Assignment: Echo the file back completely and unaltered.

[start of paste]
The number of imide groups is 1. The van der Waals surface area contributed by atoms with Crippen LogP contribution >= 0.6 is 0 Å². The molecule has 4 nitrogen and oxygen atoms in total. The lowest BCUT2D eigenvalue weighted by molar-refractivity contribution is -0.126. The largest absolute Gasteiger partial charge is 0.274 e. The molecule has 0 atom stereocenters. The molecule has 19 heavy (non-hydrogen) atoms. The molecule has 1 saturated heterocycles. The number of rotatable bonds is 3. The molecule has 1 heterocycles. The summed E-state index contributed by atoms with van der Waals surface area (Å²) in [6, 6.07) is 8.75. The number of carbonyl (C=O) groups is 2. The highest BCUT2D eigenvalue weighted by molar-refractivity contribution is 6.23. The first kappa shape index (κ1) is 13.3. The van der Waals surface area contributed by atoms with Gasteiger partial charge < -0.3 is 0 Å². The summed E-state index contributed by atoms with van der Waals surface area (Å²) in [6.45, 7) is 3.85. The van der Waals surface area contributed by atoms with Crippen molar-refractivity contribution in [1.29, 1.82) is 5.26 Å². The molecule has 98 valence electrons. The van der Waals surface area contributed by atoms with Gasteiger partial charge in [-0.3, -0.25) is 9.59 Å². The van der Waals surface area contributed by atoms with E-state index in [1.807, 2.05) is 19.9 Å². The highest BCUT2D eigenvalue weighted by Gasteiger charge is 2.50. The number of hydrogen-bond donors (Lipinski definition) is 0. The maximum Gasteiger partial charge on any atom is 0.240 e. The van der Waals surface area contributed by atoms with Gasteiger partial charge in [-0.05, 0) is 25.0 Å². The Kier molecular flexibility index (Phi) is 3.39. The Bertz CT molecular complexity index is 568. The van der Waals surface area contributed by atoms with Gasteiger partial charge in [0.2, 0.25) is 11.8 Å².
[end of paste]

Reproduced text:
The number of imide groups is 1. The van der Waals surface area contributed by atoms with Crippen LogP contribution >= 0.6 is 0 Å². The molecule has 4 nitrogen and oxygen atoms in total. The lowest BCUT2D eigenvalue weighted by molar-refractivity contribution is -0.126. The largest absolute Gasteiger partial charge is 0.274 e. The molecule has 0 atom stereocenters. The molecule has 19 heavy (non-hydrogen) atoms. The molecule has 1 saturated heterocycles. The number of rotatable bonds is 3. The molecule has 1 heterocycles. The summed E-state index contributed by atoms with van der Waals surface area (Å²) in [6, 6.07) is 8.75. The number of carbonyl (C=O) groups is 2. The highest BCUT2D eigenvalue weighted by molar-refractivity contribution is 6.23. The first kappa shape index (κ1) is 13.3. The van der Waals surface area contributed by atoms with Gasteiger partial charge < -0.3 is 0 Å². The summed E-state index contributed by atoms with van der Waals surface area (Å²) in [6.45, 7) is 3.85. The van der Waals surface area contributed by atoms with Crippen molar-refractivity contribution in [1.29, 1.82) is 5.26 Å². The molecule has 98 valence electrons. The van der Waals surface area contributed by atoms with Gasteiger partial charge in [-0.3, -0.25) is 9.59 Å². The van der Waals surface area contributed by atoms with E-state index in [1.807, 2.05) is 19.9 Å². The highest BCUT2D eigenvalue weighted by Gasteiger charge is 2.50. The number of hydrogen-bond donors (Lipinski definition) is 0. The maximum Gasteiger partial charge on any atom is 0.240 e. The van der Waals surface area contributed by atoms with Gasteiger partial charge in [-0.05, 0) is 25.0 Å². The Kier molecular flexibility index (Phi) is 3.39. The Bertz CT molecular complexity index is 568. The van der Waals surface area contributed by atoms with Gasteiger partial charge in [0.2, 0.25) is 11.8 Å².